How to Safely Lose Weight After a Thyroid Removal

Follow up with your doctor after a thyroidectomy to discuss your weight-loss goals.
Image Credit: mixetto/E+/GettyImages

If you've had thyroid cancer, a thyroid nodule or hyperthyroidism (overactive thyroid), you may have had to get a thyroidectomy — a surgical procedure where the entire gland is removed, per Johns Hopkins Medicine.


Under healthy conditions, the thyroid — a butterfly-shaped gland located in your neck — produces hormones that help balance many bodily functions, including your metabolism, per the Cleveland Clinic. Once it's removed, it can be difficult to lose weight.

Video of the Day

Video of the Day

In fact, weight gain is a common side effect of thyroid removal, as your metabolism is no longer regulated by thyroid hormones, according to a May 2018 review in ‌Thyroid‌.

But don't worry: It's possible to lose weight after a thyroidectomy. Options include a combination of medical treatments and lifestyle changes. Learn more here.

1. Follow Up With Your Doctor and Get Blood Work Done

To begin your journey toward weight loss after a thyroidectomy, make an appointment with your doctor to go over your current medications and how you're feeling, per the American Cancer Society. There, you can discuss your weight-loss goals.


You can also request (or your doctor may recommend) blood tests to measure your hormone levels, to ensure they are in the normal range. If your levels are too low, your metabolism may slow, and you'll have difficulty losing weight, per the Cleveland Clinic.

Based on the results, your doctor can adjust the dose of your synthetic thyroid hormone medication — more on that below.



After a thyroidectomy, you may need to get regular blood tests done to make sure you're getting the right dose of hormones in your medication, per the American Cancer Society.

2. Take Thyroid Hormone Replacements

Typically, people who've undergone a thyroidectomy have to take hormone replacements, per Johns Hopkins Medicine, in the form of thyroxine — or T4 hormone replacements such as Synthroid and Levothyroxine. These are synthetic versions of what was once naturally produced by the gland.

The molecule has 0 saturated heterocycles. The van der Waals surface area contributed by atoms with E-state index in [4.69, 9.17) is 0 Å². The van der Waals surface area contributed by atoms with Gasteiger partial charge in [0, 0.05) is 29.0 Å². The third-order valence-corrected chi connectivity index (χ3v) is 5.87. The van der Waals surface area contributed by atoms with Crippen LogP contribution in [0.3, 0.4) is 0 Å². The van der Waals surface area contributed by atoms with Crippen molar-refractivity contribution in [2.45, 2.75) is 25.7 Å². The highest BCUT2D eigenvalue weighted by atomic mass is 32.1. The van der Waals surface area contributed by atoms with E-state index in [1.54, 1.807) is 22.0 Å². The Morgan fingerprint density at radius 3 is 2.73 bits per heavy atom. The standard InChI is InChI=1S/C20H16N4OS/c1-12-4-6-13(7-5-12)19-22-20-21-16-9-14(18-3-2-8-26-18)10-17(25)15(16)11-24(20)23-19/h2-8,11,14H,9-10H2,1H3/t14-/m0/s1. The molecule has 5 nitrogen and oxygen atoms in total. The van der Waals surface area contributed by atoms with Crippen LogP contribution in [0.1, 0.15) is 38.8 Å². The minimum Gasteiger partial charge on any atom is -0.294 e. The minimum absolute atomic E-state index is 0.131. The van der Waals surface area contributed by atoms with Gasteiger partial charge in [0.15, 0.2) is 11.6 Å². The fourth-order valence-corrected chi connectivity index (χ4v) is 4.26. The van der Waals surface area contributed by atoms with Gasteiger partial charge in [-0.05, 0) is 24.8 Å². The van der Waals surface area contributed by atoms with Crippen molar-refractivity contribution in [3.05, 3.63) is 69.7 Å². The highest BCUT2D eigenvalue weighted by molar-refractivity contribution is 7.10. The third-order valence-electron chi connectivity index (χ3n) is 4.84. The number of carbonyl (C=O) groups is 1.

Another type of hormone replacement is called triiodothyronine, or T3. Triiodothyronine is naturally produced by your thyroid, but it is not typically prescribed after thyroidectomy, as it's not as prevalent as T4, per an October 2019 review in ‌Endocrine.


According to the review above, there is some promise that taking a combination of T4 and T3 after thyroidectomy could balance your metabolism and help with weight maintenance, but more studies need to be done to confirm this connection.


Work with your doctor to find the best medication and dosage for you.

Ultimately, you will likely be on hormone replacement medications for the rest of your life. Without the replacements, your body can enter a state of hypothyroidism (underactive thyroid) after a thyroidectomy, per the American Thyroid Association. Hypothyroidism can also slow down your metabolism and lead to weight gain.


Why Am I Losing Weight After a Thyroidectomy?

If you're wondering why you may be potentially ‌losing‌ weight after a thyroidectomy, it could be due to the dosage of your hormone replacement medications. If you find you're losing too much weight too quickly, your doctor can help adjust your dose through follow-up appointments and by tracking your symptoms.

3. Eat a Balanced, Low-Carb Diet

Removal of the thyroid gland causes hypothyroidism in about 30 to 50 percent of people, per the Columbia Thyroid Center. And hypothyroidism can lead to weight gain, per the American Thyroid Association.

While there is no such thing as a "thyroidectomy diet for weight loss," or a "hypothyroidism diet" in particular, according to the Mayo Clinic, there are certain ways of eating that have been shown to help people lose weight, including a low-carbohydrate, high-protein diet.